Clock ticks down on funding bill

Clock ticks down on funding bill
© Greg Nash

House GOP leaders said Congress could miss the critical Friday deadline to pass a government funding bill, raising the likelihood that lawmakers will need to pass a short-term measure to avert a shutdown.

Speaker Paul RyanPaul Davis RyanHouse Dem moves to force vote on bill protecting Mueller Collins: 'Extremely disappointing' ObamaCare fix left out of spending deal House poised to vote on .3T spending bill MORE (R-Wis.) said Monday “it might take us more than just this week” to finish the omnibus spending bill and renew a package of expired tax breaks for individuals and businesses.

Ryan’s top deputy, Majority Leader Kevin McCarthy (R-Calif.), raised the possibility of a rare weekend session to give the lower chamber more time to wrap up its end-of-the year business.

“I’m seriously looking at having us in on Friday and maybe even this weekend to get our work done,” McCarthy, who controls the floor schedule, said during a briefing with reporters in his office.

Top Republicans insist there won’t be a repeat of the 2013 government shutdown, which failed to defund ObamaCare and briefly damaged the party in the polls.

But President Obama has vowed that he won’t sign another stopgap funding measure, also known as a continuing resolution (CR), and the White House on Monday amplified that warning. One exception would be if lawmakers reach a deal but need extra time to draft the bill.

“The president’s not going to sign a CR that will give members of Congress additional time to negotiate,” White House spokesman Josh Earnest said.

Bipartisan appropriators had hoped they could roll out their omnibus package on Monday and pass it by Friday, then leave Washington early for the holidays. But after a round of talks over the weekend, a dispute over legislative additions was still holding up the process, aides said.  

Earnest warned that there are “dozens” of GOP riders the president won’t accept. He declined to define what constitutes a deal-killer — “This is one of those things that when you see it, you know it,” he said — but he did specify that Obama wouldn’t support any effort to dismantle the Dodd-Frank Wall Street Reform law or toughen screenings for Syrian refugees.  

Those two provisions were a part of the GOP’s initial offer but rejected by Democrats.

As lawmakers race to respond to last month’s terrorist attacks in Paris, a potential substitute to the refugees rider might be a bipartisan bill making it tougher for some foreigners to visit the U.S. without visas. The House on Tuesday is set to pass a standalone version of that visa-waiver proposal, which later could be tucked inside the omnibus.

For now, negotiators from both parties have declined to identify the specific sticking points. If history is any guide, the silence from the leaders and appropriators negotiating the package could be an indication that a deal is imminent.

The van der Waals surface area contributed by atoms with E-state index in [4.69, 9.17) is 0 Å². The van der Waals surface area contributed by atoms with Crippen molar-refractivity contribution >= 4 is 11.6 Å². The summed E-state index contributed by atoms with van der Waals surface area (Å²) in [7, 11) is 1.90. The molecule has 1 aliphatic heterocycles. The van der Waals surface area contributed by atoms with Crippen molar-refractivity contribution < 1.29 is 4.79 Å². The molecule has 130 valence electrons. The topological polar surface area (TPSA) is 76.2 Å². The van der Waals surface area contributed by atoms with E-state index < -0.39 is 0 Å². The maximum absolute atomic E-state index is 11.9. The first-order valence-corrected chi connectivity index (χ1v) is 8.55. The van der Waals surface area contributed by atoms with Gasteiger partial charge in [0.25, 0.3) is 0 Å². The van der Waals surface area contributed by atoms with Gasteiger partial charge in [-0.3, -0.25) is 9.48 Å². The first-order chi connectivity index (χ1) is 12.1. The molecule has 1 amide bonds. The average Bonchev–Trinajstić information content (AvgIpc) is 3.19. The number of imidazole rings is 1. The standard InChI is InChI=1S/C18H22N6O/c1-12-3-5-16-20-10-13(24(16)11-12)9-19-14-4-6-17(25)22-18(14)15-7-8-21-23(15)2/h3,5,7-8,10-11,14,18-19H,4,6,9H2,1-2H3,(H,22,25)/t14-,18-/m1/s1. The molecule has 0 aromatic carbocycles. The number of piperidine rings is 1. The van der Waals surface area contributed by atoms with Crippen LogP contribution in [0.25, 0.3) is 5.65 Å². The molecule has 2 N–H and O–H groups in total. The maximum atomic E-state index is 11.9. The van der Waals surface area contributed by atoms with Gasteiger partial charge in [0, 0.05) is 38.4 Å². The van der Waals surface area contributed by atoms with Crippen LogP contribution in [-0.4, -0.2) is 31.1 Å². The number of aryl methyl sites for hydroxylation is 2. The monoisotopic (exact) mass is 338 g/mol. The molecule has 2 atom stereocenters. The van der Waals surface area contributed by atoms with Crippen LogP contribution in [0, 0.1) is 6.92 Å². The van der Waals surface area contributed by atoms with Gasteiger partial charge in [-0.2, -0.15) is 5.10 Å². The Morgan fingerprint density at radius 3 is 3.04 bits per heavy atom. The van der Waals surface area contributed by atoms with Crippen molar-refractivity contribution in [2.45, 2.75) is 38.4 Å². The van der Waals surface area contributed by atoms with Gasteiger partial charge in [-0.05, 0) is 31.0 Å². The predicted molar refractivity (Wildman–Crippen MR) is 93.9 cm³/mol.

“This all appears to be standard posturing. I’m still optimistic we’ll figure it out,” said one senior GOP lawmaker familiar with the negotiations. “They’re pushing for very limited riders; we are pushing for more.”

Democrats, meanwhile, remember well how the 2013 shutdown damaged the Republican brand in the eyes of voters.

Perhaps with that in mind, Democratic leaders have taken every opportunity to accuse the Republicans of risking another shutdown by taking the spending negotiations to the deadline.

Senate Minority Leader Harry ReidHarry Mason ReidTrump presses GOP to change Senate rules Only thing Defense’s UFO probe proves is power of political favors Nevada Democrat accused of sexual harassment reconsiders retirement: report MORE (D-Nev.) said Monday that it’s the Republican “poison pill” riders that remain the sticking point. He didn’t mention any Democratic provisions of the same ilk.

“If the Congress fails to finish our business by Dec. 11, it will be because Republicans continue to insist on extraneous poison-pill riders,” Reid said on the Senate floor. “These are Republican riders, Republicans’ earmarks. As long as they are there, there can be no legislation. Without legislation, the government shuts down again.”

McCarthy suggested part of the impasse is based on a Democratic power struggle over who should be negotiating the deal. Without naming names, he said Democratic leaders were pushing appropriators out of the talks, something he said Ryan had not done.

“Some [Democrats] have been withheld from being able to negotiate,” the GOP leader said.

But a spokesman for New York Rep. Nita Lowey, the top Democratic appropriator, called McCarthy’s suggestion “absurd.”

“He’s just making mischief,” spokesman Matthew Dennis said in an email. “He should concentrate on the issues within his own conference.

“Lowey,” Dennis added, “remains in the middle of this.”